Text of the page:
Claudia Diez, a psychologist in New York, said other telltale signs were inconsistencies in stories, the inability to verify funny stories, self-enhancing anecdotes, and the person refusing to let you “in” too close ( you don’t meet their friends or family, you don’t travel together, you share little, you don’t know where they are most of the time).

How to deal with a partner who is a pathological liar

Diez said Newsweek that you shouldn’t expect a pathological liar to confess, “because it defeats their purpose to lie”.

Instead, she says, you should “trust your intuition and seek to verify or [disprove] questionable statements you hear, regardless of their claims.

“Try to seek out the truth – it’s good to become a bit of a private detective – and confront them when you find it. Their reaction to your challenge will tell millions about their character.”

Carmichael thinks confronting your partner will only work if they really want to change. “If you find out they’re lying and then say they’re going to change, there’s always the risk that that’s also a lie, that they’re only saying that because they got caught,” she said. .

“If they come to you and reveal it, that’s a different story, because it’s coming from them. They’re showing an internal desire to change, rather than saying it as a way to manipulate others.”

Carmichael added that they need to demonstrate they are serious about change in order to salvage the relationship, which could include accompanying them to therapy sessions.

They must “realize that it would be unreasonable to expect you to trust [they are] working on this lying problem – due to the very nature of the problem – then maybe they could also agree that you go to one therapy visit a month.”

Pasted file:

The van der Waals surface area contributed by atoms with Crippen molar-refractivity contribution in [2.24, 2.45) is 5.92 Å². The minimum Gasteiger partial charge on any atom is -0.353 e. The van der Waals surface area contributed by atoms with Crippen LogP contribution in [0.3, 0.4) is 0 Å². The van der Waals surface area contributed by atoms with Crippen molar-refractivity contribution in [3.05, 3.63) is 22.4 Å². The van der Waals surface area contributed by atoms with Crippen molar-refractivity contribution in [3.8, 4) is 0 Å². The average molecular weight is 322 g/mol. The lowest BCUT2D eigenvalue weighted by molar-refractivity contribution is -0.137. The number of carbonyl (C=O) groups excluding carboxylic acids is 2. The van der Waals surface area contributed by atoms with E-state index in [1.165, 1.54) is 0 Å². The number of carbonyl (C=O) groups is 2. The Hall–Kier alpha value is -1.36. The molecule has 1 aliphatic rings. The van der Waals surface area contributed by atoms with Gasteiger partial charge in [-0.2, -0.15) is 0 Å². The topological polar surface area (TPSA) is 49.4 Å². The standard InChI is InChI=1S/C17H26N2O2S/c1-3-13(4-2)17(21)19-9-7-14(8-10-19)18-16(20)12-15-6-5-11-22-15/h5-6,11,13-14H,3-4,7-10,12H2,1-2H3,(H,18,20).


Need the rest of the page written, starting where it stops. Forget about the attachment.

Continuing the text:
Work when it’s time to leave the relationship

If you confront your partner with the truth, but they deny it and persist in their attempts to deceive you, you know the relationship is toxic, Diez said. “Lack of honesty is the kiss of death of any healthy relationship.”

Next, you need to think about how invested you are in this relationship.

“If you’ve been on three dates with someone and it seems like they have a problem with lying, it’s probably best to leave then, because honesty issues will make it very difficult to creating a foundation for a healthy relationship,” Carmichael said.

“On the other hand, if you’re married to someone, and they have a reputation for being honest and straightforward with you for 10 years, and something comes up…then it’s worth it. to go to a doctor, at least trying to see if you can fix it.”

Diez cautioned, however, “Don’t give them too many chances if the behavior repeats itself. To stop, the individual must have a burning desire to stop lying and be a better person.”

She believes these pathological behaviors require treatment or catastrophic emotional loss for the person to turn them off — and you should always preserve yourself and choose to surround yourself with good people.

Have you noticed any red flags that caused you to end a relationship? Let us know via life@newsweek.com. We can seek advice from experts and your story could be published on Newsweek.